These video simulations from Nasa Goddard SFC show what is expected to happen when two black holes trap each other and merge into one. The first video shows what would happen with the accretion disk. The second video is the same experiment, but illustrates as-yet-unobserved ‘graviational’ radiation. Imagine this happening across millions of miles of space! More from Universe Today:
This animation, created with supercomputers at the University of Colorado, Boulder, show for the first time what happens to the magnetized gas clouds that surround supermassive black holes when two of them collide.
The simulation shows the magnetic fields intensifying as they contort and twist turbulently, at one point forming a towering vortex that extends high above the center of the accretion disk.
This funnel-like structure may be partly responsible for the jets that are sometimes seen erupting from actively feeding supermassive black holes.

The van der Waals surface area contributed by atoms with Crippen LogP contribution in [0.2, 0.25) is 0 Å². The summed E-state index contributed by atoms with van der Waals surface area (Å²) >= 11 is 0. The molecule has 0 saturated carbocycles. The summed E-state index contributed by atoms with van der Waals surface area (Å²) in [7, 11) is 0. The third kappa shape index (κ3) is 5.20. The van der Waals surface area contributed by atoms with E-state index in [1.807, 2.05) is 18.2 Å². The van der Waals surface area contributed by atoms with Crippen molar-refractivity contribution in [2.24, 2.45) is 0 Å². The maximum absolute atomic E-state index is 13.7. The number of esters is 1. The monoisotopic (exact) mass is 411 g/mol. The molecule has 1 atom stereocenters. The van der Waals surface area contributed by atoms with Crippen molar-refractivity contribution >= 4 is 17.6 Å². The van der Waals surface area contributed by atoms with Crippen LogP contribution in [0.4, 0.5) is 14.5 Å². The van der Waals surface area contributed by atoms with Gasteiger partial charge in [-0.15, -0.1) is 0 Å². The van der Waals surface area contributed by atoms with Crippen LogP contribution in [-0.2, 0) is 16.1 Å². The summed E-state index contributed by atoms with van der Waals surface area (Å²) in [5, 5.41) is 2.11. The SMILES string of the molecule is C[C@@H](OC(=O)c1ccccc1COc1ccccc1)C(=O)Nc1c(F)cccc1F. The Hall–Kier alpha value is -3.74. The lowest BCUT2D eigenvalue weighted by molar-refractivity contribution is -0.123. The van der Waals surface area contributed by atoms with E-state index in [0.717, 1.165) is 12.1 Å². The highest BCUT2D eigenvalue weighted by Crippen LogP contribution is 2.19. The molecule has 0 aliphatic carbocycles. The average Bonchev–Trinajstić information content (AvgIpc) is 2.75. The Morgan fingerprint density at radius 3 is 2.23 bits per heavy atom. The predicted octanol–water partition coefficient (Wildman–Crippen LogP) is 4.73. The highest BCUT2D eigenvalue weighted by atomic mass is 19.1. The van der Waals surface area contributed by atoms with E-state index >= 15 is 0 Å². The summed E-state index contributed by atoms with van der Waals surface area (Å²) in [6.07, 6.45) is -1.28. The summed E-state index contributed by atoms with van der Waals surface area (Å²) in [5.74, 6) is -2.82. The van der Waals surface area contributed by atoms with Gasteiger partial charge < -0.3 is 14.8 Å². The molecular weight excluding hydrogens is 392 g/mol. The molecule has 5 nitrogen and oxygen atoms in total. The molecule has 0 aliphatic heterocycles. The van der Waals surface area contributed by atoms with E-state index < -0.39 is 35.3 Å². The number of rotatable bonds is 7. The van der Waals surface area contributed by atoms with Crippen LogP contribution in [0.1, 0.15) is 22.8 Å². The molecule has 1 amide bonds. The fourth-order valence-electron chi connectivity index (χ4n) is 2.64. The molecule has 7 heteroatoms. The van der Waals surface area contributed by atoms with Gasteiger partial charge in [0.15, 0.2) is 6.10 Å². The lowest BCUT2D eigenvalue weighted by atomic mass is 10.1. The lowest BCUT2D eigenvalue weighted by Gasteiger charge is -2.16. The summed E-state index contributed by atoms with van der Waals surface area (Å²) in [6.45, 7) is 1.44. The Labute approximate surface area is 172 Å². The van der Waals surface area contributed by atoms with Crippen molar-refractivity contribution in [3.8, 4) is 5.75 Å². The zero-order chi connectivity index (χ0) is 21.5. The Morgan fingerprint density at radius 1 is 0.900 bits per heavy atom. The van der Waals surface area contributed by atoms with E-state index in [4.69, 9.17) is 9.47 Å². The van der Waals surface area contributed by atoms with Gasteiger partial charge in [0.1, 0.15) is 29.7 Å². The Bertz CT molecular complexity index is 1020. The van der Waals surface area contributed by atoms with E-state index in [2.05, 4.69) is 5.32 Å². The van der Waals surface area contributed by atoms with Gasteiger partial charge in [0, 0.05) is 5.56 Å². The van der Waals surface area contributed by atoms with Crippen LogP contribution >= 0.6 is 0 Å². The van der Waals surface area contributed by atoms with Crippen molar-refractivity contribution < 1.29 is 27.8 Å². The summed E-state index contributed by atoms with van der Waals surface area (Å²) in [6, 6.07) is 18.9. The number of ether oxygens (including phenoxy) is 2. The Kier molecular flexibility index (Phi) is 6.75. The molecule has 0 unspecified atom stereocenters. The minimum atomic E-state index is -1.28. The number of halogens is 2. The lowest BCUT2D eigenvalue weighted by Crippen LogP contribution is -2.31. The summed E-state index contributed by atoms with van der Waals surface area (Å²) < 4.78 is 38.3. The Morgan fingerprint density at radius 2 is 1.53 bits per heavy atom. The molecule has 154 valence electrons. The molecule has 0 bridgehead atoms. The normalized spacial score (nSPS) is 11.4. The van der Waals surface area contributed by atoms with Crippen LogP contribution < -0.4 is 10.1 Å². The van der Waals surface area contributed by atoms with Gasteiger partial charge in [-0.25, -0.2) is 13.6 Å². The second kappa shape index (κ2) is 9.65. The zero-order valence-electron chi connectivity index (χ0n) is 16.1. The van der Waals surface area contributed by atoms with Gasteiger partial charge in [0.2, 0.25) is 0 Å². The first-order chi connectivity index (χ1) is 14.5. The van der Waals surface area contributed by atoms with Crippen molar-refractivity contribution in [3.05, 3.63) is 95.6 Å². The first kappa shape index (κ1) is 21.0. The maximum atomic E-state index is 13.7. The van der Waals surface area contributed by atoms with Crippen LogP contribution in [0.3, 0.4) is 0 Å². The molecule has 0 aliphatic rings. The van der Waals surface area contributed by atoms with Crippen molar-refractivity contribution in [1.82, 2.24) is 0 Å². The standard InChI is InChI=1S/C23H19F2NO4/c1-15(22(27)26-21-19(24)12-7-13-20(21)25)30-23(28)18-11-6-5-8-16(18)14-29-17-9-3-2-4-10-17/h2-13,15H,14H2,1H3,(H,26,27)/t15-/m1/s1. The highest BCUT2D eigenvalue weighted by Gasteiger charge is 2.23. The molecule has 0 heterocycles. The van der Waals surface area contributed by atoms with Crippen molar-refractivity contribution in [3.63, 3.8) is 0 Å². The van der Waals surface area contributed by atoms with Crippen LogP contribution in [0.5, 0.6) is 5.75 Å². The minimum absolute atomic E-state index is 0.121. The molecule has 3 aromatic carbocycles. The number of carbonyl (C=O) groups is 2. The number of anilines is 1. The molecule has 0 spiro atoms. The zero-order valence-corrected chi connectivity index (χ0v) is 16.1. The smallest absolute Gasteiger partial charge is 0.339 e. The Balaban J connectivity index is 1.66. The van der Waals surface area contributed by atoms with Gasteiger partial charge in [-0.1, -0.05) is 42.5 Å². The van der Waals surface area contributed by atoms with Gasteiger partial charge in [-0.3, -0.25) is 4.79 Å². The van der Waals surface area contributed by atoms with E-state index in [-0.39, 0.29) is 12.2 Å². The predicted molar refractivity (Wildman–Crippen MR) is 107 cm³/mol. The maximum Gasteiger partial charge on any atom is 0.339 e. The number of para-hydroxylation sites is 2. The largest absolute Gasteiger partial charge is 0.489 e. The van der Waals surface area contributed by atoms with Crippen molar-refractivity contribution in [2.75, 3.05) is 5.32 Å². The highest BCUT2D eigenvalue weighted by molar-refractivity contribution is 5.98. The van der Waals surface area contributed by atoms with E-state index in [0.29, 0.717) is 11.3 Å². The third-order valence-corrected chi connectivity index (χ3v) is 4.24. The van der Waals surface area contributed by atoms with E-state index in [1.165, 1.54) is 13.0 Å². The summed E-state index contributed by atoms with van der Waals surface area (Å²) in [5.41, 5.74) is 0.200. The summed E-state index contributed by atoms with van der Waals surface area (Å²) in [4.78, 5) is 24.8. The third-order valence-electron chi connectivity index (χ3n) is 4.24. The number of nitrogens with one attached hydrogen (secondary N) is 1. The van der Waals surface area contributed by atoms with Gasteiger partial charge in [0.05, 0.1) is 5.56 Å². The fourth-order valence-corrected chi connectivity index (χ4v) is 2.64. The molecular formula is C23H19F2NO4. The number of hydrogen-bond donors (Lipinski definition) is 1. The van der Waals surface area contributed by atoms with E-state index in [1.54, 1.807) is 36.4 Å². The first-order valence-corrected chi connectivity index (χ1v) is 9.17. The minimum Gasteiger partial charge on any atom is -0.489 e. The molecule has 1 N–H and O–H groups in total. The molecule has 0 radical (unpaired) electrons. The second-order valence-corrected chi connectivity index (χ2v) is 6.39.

The simulation was created to study what sort of “flash” might be made by the merging of such incredibly massive objects, so that astronomers hunting for evidence of gravitational waves — a phenomenon first proposed by Einstein in 1916 — will be able to better identify their potential source.
Stop breadboarding and soldering – start making immediately! Adafruit’s Circuit Playground is jam-packed with LEDs, sensors, buttons, alligator clip pads and more. Build projects with Circuit Playground in a few minutes with the drag-and-drop MakeCode programming site, learn computer science using the CS Discoveries class on code.org, jump into CircuitPython to learn Python and hardware together, or even use Arduino IDE. Circuit Playground Express is the newest and best Circuit Playground board, with support for MakeCode, CircuitPython, and Arduino. It has a powerful processor, 10 NeoPixels, mini speaker, InfraRed receive and transmit, two buttons, a switch, 14 alligator clip pads, and lots of sensors: capacitive touch, IR proximity, temperature, light, motion and sound. A whole wide world of electronics and coding is waiting for you, and it fits in the palm of your hand.